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Editor’s Note: For 29 years now, Paul Solman’s reports on the NewsHour have been trying to make sense of economic news and research for a general audience. Since 2007, our Making Sen$e page has striven to do the same, turning to leading academics and thinkers in the fields of business and economics to help explain what’s interesting and relevant about their work. That includes reports and interviews with economists affiliated with the esteemed National Bureau of Economic Research.
Founded in 1920, NBER is a private nonprofit research organization devoted to objective study of the American economy in all its dazzling diversity, combining data with rigorous analysis to describe and explain the material world in which we live long before data analytics became fashionable. “Why Some Women Try to Have It All: New Research on Like Mother Like Daughter” and “Why Does the First Child Get the Gold? An Economics Answer” have been among our most popular posts on Making Sen$e, both of them largely based on NBER research. We thought our readership might benefit from a closer relationship.
Each month, the NBER Digest summarizes several recent NBER working papers. These papers have not been peer-reviewed, but are circulated by their authors for comment and discussion. With the NBER’s blessing, Making Sen$e is pleased to begin featuring these summaries regularly on our page.
The following summary is written by the NBER and does not necessarily reflect the views of Making Sen$e.
— Simone Pathe, Making Sen$e Editor
Since Harold Hotelling developed his classic model of exhaustible resource extraction in 1931, economists have modeled the optimal extraction of a fixed stock of an exhaustible resource under the assumption that resource owners can reallocate extraction across different periods without constraint. In “Hotelling Under Pressure” (NBER Working Paper No. 20280), Soren T. Anderson, Ryan Kellogg and Stephen W. Salant argue that observed patterns of oil production and prices cannot be replicated using the Hotelling model or existing modifications.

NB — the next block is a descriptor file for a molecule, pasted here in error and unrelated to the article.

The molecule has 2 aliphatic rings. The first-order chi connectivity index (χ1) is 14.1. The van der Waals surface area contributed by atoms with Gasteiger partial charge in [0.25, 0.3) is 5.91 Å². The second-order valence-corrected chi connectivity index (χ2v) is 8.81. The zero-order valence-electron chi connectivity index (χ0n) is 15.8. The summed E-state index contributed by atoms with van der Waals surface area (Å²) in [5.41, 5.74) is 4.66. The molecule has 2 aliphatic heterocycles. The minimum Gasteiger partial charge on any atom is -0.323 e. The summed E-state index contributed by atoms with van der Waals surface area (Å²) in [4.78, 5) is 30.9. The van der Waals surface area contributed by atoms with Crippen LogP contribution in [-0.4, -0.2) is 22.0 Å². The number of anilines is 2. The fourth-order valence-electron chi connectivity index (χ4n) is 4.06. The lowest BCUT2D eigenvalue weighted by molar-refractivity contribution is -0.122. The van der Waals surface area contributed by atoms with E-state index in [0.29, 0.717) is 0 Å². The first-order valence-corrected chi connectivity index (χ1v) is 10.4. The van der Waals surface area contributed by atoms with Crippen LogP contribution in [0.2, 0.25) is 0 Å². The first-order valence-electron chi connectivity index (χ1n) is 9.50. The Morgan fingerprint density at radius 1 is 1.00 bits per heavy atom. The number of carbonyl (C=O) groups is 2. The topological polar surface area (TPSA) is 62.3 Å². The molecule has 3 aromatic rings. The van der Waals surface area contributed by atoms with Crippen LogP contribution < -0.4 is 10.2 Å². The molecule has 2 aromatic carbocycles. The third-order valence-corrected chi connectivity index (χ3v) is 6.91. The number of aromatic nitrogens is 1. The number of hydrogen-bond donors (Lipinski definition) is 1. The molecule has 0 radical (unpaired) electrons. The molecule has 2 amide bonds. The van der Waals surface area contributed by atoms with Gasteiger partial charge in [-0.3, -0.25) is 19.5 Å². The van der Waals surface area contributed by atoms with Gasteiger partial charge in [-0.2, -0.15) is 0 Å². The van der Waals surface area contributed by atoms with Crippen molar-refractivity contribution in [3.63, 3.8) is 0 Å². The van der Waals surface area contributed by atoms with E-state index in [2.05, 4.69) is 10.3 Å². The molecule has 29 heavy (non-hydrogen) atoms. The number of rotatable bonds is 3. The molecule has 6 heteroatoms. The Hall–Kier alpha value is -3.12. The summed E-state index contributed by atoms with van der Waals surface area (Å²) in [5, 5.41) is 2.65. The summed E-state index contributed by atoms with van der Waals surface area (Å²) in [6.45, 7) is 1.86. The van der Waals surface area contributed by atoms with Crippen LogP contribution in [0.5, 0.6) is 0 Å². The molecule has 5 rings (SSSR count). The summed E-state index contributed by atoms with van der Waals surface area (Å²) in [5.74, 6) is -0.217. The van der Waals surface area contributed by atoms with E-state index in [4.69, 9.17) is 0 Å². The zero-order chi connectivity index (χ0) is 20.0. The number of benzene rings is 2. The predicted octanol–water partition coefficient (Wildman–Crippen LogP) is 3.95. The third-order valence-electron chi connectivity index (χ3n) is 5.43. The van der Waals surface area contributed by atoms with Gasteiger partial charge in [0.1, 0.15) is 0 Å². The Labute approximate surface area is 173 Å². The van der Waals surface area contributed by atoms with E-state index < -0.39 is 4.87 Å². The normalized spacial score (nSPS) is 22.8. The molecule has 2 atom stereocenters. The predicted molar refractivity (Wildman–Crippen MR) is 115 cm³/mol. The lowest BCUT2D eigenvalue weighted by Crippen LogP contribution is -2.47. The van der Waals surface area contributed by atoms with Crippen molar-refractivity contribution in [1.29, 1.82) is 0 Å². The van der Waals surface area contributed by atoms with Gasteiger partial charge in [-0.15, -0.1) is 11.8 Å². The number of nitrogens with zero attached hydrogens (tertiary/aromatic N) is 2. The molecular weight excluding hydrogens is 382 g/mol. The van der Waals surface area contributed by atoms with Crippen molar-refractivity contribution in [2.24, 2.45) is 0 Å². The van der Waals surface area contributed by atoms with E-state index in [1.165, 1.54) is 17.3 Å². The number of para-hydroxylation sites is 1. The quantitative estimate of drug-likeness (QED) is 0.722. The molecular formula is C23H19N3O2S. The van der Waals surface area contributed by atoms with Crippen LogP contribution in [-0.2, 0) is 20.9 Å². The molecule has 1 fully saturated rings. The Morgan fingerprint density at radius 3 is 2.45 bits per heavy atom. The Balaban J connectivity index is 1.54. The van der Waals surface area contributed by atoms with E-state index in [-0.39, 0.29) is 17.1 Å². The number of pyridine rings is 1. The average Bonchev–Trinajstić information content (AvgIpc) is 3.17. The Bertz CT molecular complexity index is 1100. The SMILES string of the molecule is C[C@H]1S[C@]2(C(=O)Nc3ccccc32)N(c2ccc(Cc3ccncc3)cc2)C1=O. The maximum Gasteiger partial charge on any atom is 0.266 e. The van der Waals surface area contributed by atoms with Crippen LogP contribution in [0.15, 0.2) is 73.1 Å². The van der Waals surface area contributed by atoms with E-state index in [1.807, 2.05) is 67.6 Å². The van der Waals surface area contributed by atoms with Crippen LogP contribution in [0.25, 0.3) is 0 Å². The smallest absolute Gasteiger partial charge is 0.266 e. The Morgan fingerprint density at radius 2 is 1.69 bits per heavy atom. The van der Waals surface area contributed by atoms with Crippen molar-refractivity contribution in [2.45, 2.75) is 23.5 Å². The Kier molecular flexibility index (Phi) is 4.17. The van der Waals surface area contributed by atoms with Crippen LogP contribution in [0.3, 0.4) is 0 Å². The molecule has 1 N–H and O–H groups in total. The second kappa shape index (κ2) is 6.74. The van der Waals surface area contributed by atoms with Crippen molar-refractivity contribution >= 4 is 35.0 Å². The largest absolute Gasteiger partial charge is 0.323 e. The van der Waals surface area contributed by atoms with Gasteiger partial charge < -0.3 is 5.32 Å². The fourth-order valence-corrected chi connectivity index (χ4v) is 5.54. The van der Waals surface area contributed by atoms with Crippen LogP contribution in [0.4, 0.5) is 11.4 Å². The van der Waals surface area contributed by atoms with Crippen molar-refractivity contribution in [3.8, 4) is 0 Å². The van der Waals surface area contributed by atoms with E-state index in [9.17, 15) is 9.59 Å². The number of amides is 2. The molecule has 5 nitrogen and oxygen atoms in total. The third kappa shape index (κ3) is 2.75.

Instead, the authors develop a model in which the decision to drill a well in a new area is unconstrained, and reacts sharply to price changes, while the subsequent maximum pace of extraction is constrained by pressure inside the well. A drilling investment problem in which the maximal flow of oil is constrained at the well level provides a better fit for the actual cost structure of the oil industry.
Using data from Texas over 1990-2007, the authors find that the rate of production from existing wells is initially high but declines rapidly, and does not respond to shocks in spot or expected future oil prices. This behavior is inconsistent with most extraction models. But it can be explained by the fact that the pace of extraction is dictated by the pressure level of the well. When a well is newly drilled, the pressure in the underground oil reservoir is high and allows for rapid production. Over time, pressure declines toward zero as the reserves are depleted. Firms do respond to oil prices, but they do so by adjusting at the extensive margin: the drilling of new oil wells.
Therefore, the authors present oil extraction as a drilling problem in which firms maximize discounted wealth by choosing when to drill their wells, but the maximum flow from these wells is constrained by pressure. The model explains that extraction at the flow constraint can be optimal even in episodes like 1998-99 when spot prices were very low and oil futures markets implied that prices were expected to rise faster than the interest rate.
A well owner who attempts to arbitrage such prices by producing below the constraint cannot recover all the deferred production at the instant prices reach their maximum in present value because production is limited by pressure levels. Instead, deferred production can only be recovered gradually over the lifetime of the well, which may include periods when the discounted oil price is lower than the current price.
Consequently, aggregate production is price inelastic. It will evolve gradually over time, following changes in the drilling rate, and will only respond to shocks with a significant lag.
The model’s equilibrium dynamics also replicate other salient features of the crude oil extraction industry. Drilling activity and rental rates on drilling rigs strongly co-vary with oil prices. Production in newly developed oil-producing regions starts low but then peaks and eventually declines as extraction slows as the number of untapped wells diminishes. Positive global demand shocks lead to an immediate increase in oil prices, drilling activity, and rig rental prices; and oil prices may subsequently be expected to fall if the increased rate of drilling causes production to increase.
— Claire Brunel, National Bureau of Economic Research
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